Consequences of Employers Not Performing DBS Checks
One question we get asked a lot is “what happens if employers don’t request a DBS Check?”
There is no straightforward answer to that question, as it depends on a few different factors, including the nature of the role, the type and frequency of employment, and whether safeguarding elements are involved.
Safeguarding refers to measures that are put in place to protect the safety of children or vulnerable adults.
The law surrounding employers requesting DBS Checks
The consequences for employers who do not request that applicants get a DBS Check vary, depending on the role and regulations.
For many job roles and professions, DBS Checks are a legal requirement. If people want to gain employment or volunteer to work for a business or organisation that works in the care or supervision of children or vulnerable adults, then they need to be vetted by way of a criminal record check.
The criminal record check that is needed for regulated activities is an Enhanced DBS Check. A regulated activity is any role that involves direct, unsupervised contact with children or vulnerable adults on a frequent basis.
The requirement for an Enhanced DBS Check is set out in the Police Act 1997, which contains a list of jobs and professions that require high level screening. According to the legislation, the employer should also request a DBS barred list check of either the Children’s barred list, the adult’s barred list, or both.
As well as the Police Act 1997, there are two other main laws that cover the requirements for DBS Checks, which are the Safeguarding of Vulnerable Groups Act 2006 and The Rehabilitation of Offenders Act 1974.
For some job roles and professions, there are regulatory bodies that govern the field of work. For instance schools, colleges, nurseries, and higher education providers are covered by the rules of Ofsted. Healthcare providers are covered by the rules and regulations of the Care Quality Commission (CQC). Both of these governing bodies request that employers request applicants to get an Enhanced DBS Check before starting work in safeguarding critical roles.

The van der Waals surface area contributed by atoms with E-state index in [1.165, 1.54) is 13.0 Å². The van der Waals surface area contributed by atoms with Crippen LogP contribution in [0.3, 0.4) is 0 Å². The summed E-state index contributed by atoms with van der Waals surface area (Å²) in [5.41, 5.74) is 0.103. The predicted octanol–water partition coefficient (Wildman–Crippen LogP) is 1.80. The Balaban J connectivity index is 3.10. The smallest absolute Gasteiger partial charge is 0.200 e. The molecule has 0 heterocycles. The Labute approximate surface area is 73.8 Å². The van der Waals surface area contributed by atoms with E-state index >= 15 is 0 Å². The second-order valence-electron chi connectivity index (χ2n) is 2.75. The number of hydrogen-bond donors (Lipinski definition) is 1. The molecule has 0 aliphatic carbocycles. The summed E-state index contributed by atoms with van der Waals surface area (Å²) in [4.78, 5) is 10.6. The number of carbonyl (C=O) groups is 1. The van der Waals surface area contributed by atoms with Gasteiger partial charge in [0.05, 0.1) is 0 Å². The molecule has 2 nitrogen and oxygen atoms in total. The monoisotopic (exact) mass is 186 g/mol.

Consequences of employers not requesting DBS Checks
The most severe implication for employers of not getting a DBS Check is that they may suffer legal action. This is especially true if they hire somebody who causes a danger or is shown to have potential to cause harm to a child or vulnerable adult whilst in the job role.
If the employer knowingly hired somebody for a regulated activity role who is on one or both DBS barred lists, then the employer will be guilty of a criminal offence.
The reputation of the employer will also suffer if it is found out that they hired somebody with the potential to cause harm to the staff, clients, residents, or customers. Harm can encompass both physical or emotional effects. Reputational damage is very hard for employers to restore, especially if they are found out to have unsafe recruiting practices.
For this reason, any person who applies to work with children and vulnerable adults should be vetted for a DBS Check. This also goes for any role that has a high moderate to high degree of responsibility.
If you are an employer or a job applicant who wants to know more about DBS Checks, including how our online application system works, then get in touch with one of our advisors today.